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  • Writer's pictureArtyAlex

How to Set Up Git for Unity

Updated: Oct 26, 2023

Let’s unpack the title first. What is Git? It’s a command line interface used for Version Control.

What is the meaning of Version Control?

Version Control is the process of tracking and managing changes made to files over time. By using Version Control, you can see what files changed, who made the changes (if you are working with a team), what those changes were, and you can even roll back to a previous version of your project.

Now, to set up Git for Unity, there are few things you need. You’ll need to go to download Git from here. And, you’ll need to create a Github account and repository.

Open the download, and the installer will pop up on your screen. As you go through the installer, make sure you have Git Bash Here enabled, under the Windows Explorer Integration header.

Make sure Git Bash Here is checked.

For the rest of the setup installer, it is okay and advised to use default settings.

Now, to set up Git for Unity, navigate to the folder where your Unity Project resides and right click and select Git Bash Here. It will open Git Bash and navigate to the folder you are currently in.

Right-Click in the desired folder and select Git Bash Here to open the terminal to that folder.

Once your Github account is created, navigate to repositories and click the green button that reads “New”.

Create a name for your repository and a description.

Now you’ll want to add Unity to the .gitignore.

The reason for this is because there’s some files in Unity (library files and temp files) that we simply don’t need to commit.

Now, click Create Repository and you will have successfully created a repository. But our work is not done yet. We still need to link our repository to our Unity project through Git.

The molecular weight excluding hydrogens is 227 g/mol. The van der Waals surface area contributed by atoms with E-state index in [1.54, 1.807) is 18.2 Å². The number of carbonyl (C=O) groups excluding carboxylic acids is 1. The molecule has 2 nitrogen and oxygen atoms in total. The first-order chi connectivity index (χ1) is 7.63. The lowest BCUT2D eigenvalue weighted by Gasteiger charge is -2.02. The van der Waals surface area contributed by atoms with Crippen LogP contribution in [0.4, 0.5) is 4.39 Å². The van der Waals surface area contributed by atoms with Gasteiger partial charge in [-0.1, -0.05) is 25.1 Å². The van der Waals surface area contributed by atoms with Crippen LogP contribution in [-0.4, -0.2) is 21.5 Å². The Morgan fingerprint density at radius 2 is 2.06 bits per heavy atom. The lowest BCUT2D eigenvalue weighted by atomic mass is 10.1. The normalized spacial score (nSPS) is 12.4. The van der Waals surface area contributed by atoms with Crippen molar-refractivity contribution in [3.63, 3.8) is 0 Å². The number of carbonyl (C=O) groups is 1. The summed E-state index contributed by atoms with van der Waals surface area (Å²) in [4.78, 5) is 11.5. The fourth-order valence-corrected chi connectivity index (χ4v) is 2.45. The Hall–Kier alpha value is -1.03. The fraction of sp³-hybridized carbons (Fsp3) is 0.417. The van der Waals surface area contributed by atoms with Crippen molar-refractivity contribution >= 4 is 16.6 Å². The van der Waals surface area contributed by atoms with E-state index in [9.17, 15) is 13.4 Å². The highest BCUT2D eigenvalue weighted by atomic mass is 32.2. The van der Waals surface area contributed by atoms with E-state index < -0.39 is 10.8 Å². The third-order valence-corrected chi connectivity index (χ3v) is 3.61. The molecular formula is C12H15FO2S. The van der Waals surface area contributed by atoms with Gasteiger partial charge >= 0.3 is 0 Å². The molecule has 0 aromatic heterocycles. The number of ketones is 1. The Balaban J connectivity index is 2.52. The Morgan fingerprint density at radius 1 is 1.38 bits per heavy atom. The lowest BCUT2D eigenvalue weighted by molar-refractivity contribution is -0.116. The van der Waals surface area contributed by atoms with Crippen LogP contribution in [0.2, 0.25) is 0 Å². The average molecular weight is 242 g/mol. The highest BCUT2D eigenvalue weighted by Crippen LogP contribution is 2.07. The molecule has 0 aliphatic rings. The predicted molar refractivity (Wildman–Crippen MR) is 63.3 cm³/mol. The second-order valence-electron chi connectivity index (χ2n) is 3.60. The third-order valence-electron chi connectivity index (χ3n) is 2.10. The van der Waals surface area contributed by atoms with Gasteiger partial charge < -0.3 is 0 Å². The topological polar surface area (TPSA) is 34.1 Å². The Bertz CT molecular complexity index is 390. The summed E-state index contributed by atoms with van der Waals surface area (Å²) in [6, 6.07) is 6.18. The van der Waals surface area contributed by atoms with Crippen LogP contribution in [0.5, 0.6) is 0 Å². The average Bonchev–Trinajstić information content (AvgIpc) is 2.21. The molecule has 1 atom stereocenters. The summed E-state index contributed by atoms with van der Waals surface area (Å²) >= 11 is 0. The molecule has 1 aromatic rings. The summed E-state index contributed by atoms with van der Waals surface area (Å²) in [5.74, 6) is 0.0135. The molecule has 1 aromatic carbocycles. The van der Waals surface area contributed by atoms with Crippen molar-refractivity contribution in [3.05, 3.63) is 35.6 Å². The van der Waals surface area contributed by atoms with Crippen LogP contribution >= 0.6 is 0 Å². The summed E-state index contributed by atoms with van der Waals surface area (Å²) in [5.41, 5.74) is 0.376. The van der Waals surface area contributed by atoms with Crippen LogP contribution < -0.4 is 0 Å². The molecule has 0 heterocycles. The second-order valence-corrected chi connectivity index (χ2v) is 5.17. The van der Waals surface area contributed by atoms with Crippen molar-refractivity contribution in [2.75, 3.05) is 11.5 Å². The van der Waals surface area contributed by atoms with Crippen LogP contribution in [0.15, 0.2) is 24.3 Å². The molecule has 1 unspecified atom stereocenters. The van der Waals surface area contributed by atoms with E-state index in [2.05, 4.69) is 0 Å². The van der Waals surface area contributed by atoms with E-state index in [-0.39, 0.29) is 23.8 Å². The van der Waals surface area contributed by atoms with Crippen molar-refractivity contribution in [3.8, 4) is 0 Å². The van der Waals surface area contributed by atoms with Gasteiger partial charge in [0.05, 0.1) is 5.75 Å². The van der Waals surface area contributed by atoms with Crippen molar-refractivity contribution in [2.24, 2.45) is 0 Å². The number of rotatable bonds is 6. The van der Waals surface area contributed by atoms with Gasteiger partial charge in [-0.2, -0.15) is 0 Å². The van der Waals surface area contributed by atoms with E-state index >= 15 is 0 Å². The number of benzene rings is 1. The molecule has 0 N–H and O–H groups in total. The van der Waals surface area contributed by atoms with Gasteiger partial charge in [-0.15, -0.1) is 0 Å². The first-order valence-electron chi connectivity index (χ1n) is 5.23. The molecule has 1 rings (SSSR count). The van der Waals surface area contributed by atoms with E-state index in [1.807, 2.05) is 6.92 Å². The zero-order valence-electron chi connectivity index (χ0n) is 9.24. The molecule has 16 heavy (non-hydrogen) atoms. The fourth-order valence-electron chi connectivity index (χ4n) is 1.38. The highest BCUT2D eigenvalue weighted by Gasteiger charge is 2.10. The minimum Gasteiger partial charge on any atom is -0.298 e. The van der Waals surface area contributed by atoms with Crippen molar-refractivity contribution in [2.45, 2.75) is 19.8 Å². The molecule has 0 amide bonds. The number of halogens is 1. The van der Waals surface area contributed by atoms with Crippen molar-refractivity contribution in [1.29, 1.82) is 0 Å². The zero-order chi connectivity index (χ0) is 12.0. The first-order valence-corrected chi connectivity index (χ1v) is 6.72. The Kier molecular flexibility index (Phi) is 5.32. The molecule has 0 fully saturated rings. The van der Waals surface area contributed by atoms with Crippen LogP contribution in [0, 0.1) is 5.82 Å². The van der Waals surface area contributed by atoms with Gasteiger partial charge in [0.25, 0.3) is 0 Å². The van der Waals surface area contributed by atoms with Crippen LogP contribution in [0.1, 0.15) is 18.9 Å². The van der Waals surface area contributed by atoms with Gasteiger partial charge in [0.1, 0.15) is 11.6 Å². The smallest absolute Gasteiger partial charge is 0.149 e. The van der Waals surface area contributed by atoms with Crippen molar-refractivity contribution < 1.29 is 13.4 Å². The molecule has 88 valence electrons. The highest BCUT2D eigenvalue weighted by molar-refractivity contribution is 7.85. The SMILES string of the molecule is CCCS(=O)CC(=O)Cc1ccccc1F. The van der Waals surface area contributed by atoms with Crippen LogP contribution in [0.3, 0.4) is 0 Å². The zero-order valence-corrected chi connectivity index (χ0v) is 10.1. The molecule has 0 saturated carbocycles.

To do that, you’ll need to copy the link to your repository.

Copy the link to your repository.

Now, return to Git Bash. You should still be in the directory where your Unity Project resides. Here, we will initialize git to begin tracking this project.

In Git Bash, type “git init”. It is worthwhile to note that every command within Git Bash will begin with “git”.

Type “git init” to begin tracking this project.

Next, we will add the web server to our repository. We’ll type in “git remote add origin [paste URL copied from Github].

git remote add origin [paste URL copied from Github].

We’ve just added a remote server, origin, at the URL we copied from Github. It is common to name the master server “origin” in the industry.

To verify, in Git Bash, type “git remote -v”. The -v is to verify. This command will show us that we have permission to fetch from the origin and to push to the origin.

Now we are almost ready to create our initial commit. A commit is almost like a timestamp that says, “this person, on this day, modified this file in this way.”

But we must be mindful that in working with a team, there may be many people who are making commits. As a best practice, we always want to PULL from the server, COMMIT with a message, and then PUSH, in that order. PULL merges changes on the server. FETCH downloads information from the server. A COMMIT is our changes that we want to send to the server. And PUSH sends the commits to the server.

For our initial commit, we will type “git pull origin master”. We’ve covered that “git pull” merges changes on the server. The “origin” is what we’ve named the remote server. But what is master? Master is the name of the branch we are currently working on.

Like a tree, our server can have one branch or many branches. In this way, we can compartmentalize certain functionalities while they are in development and when they are ready / functional, merge them with the master branch.

Creating our initial commit.

In response, Git Bash tells us that we pulled from the branch “master” from the latest commit: “FETCH_HEAD”. Head just means the latest or most recent commit. And we are currently up to date. Now, type in “git status” and hit enter.

Typing in git status shows the project status.

The “git status” command shows files, that are not currently being tracked, in red. To add those files to the commit that we are about to make, you can type them in one by one by using the “git add [file/folder name]” or all at once using the “git add .” command.

Now we are ready to commit. Type in “git commit -m “[type message within these quotations]”.

For the message, it will be what we’ve done, which is “created a new unity project”.

Creating our first commit.

But now, we need to PUSH this commit to the server. Type in “git push origin master”.

Pushing our commit to Origin.

This means we pushed our initial commit to the origin server to the master branch. If we refresh Github, we should now have source code on Github.

This concludes the tutorial on setting up Git for Unity.

Thanks for stopping by.

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